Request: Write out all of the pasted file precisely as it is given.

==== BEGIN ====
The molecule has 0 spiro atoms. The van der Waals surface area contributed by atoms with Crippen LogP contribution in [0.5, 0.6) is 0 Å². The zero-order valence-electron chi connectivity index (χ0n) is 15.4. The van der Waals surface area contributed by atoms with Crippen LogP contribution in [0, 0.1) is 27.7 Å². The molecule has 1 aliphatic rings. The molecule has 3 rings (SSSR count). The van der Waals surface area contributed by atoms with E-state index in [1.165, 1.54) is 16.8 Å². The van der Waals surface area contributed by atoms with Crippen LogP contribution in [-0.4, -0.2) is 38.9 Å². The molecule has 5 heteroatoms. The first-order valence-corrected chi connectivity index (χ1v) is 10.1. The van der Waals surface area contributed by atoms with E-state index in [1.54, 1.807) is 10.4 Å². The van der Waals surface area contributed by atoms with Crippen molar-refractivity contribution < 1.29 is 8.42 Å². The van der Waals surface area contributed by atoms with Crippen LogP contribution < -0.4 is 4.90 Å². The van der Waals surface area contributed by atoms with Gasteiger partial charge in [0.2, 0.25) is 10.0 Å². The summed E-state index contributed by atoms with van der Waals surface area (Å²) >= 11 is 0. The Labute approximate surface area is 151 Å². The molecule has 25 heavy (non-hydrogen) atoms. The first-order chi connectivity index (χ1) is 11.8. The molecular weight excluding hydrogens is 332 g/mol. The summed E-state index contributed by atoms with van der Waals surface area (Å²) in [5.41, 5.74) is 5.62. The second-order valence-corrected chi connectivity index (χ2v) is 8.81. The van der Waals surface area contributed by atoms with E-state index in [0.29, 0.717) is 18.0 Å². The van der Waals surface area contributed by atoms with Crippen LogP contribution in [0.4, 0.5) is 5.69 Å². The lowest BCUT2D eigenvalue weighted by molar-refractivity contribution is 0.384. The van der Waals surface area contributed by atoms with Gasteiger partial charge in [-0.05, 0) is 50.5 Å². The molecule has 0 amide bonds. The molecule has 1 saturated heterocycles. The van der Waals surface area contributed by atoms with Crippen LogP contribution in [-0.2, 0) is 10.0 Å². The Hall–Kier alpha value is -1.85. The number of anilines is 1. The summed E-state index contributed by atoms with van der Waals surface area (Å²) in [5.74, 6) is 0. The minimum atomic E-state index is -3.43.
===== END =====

The molecule has 0 spiro atoms. The van der Waals surface area contributed by atoms with Crippen LogP contribution in [0.5, 0.6) is 0 Å². The zero-order valence-electron chi connectivity index (χ0n) is 15.4. The van der Waals surface area contributed by atoms with Crippen LogP contribution in [0, 0.1) is 27.7 Å². The molecule has 1 aliphatic rings. The molecule has 3 rings (SSSR count). The van der Waals surface area contributed by atoms with E-state index in [1.165, 1.54) is 16.8 Å². The van der Waals surface area contributed by atoms with Crippen LogP contribution in [-0.4, -0.2) is 38.9 Å². The molecule has 5 heteroatoms. The first-order valence-corrected chi connectivity index (χ1v) is 10.1. The van der Waals surface area contributed by atoms with E-state index in [1.54, 1.807) is 10.4 Å². The van der Waals surface area contributed by atoms with Crippen molar-refractivity contribution < 1.29 is 8.42 Å². The van der Waals surface area contributed by atoms with Crippen LogP contribution < -0.4 is 4.90 Å². The van der Waals surface area contributed by atoms with Gasteiger partial charge in [0.2, 0.25) is 10.0 Å². The summed E-state index contributed by atoms with van der Waals surface area (Å²) >= 11 is 0. The Labute approximate surface area is 151 Å². The molecule has 25 heavy (non-hydrogen) atoms. The first-order chi connectivity index (χ1) is 11.8. The molecular weight excluding hydrogens is 332 g/mol. The summed E-state index contributed by atoms with van der Waals surface area (Å²) in [5.41, 5.74) is 5.62. The second-order valence-corrected chi connectivity index (χ2v) is 8.81. The van der Waals surface area contributed by atoms with E-state index in [0.29, 0.717) is 18.0 Å². The van der Waals surface area contributed by atoms with Crippen LogP contribution in [0.4, 0.5) is 5.69 Å². The lowest BCUT2D eigenvalue weighted by molar-refractivity contribution is 0.384. The van der Waals surface area contributed by atoms with Gasteiger partial charge in [-0.05, 0) is 50.5 Å². The molecule has 0 amide bonds. The molecule has 1 saturated heterocycles. The van der Waals surface area contributed by atoms with Crippen LogP contribution in [-0.2, 0) is 10.0 Å². The Hall–Kier alpha value is -1.85. The number of anilines is 1. The summed E-state index contributed by atoms with van der Waals surface area (Å²) in [5.74, 6) is 0. The minimum atomic E-state index is -3.43.